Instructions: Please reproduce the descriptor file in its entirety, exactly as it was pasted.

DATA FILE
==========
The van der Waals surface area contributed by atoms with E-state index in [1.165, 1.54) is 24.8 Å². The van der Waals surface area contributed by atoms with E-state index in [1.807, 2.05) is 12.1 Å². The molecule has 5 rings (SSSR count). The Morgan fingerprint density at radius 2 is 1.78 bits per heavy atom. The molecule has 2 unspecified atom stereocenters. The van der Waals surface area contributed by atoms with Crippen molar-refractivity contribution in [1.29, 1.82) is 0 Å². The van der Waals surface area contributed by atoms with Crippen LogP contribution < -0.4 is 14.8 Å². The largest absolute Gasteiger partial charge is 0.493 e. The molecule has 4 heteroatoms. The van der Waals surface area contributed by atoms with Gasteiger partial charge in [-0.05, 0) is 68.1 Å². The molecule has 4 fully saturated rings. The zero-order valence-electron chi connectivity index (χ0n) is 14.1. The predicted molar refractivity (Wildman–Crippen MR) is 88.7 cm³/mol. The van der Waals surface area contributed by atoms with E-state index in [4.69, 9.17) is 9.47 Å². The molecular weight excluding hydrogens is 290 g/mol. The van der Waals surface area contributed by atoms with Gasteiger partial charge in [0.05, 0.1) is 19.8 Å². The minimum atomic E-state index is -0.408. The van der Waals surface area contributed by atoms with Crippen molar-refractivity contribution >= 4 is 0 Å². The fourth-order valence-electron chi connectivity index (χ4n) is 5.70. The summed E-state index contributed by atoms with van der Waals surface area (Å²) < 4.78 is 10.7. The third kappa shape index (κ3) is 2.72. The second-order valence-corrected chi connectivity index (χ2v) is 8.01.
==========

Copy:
The van der Waals surface area contributed by atoms with E-state index in [1.165, 1.54) is 24.8 Å². The van der Waals surface area contributed by atoms with E-state index in [1.807, 2.05) is 12.1 Å². The molecule has 5 rings (SSSR count). The Morgan fingerprint density at radius 2 is 1.78 bits per heavy atom. The molecule has 2 unspecified atom stereocenters. The van der Waals surface area contributed by atoms with Crippen molar-refractivity contribution in [1.29, 1.82) is 0 Å². The van der Waals surface area contributed by atoms with Crippen LogP contribution < -0.4 is 14.8 Å². The largest absolute Gasteiger partial charge is 0.493 e. The molecule has 4 heteroatoms. The van der Waals surface area contributed by atoms with Gasteiger partial charge in [-0.05, 0) is 68.1 Å². The molecule has 4 fully saturated rings. The zero-order valence-electron chi connectivity index (χ0n) is 14.1. The predicted molar refractivity (Wildman–Crippen MR) is 88.7 cm³/mol. The van der Waals surface area contributed by atoms with E-state index in [4.69, 9.17) is 9.47 Å². The molecular weight excluding hydrogens is 290 g/mol. The van der Waals surface area contributed by atoms with Gasteiger partial charge in [0.05, 0.1) is 19.8 Å². The minimum atomic E-state index is -0.408. The van der Waals surface area contributed by atoms with Crippen molar-refractivity contribution >= 4 is 0 Å². The fourth-order valence-electron chi connectivity index (χ4n) is 5.70. The summed E-state index contributed by atoms with van der Waals surface area (Å²) < 4.78 is 10.7. The third kappa shape index (κ3) is 2.72. The second-order valence-corrected chi connectivity index (χ2v) is 8.01.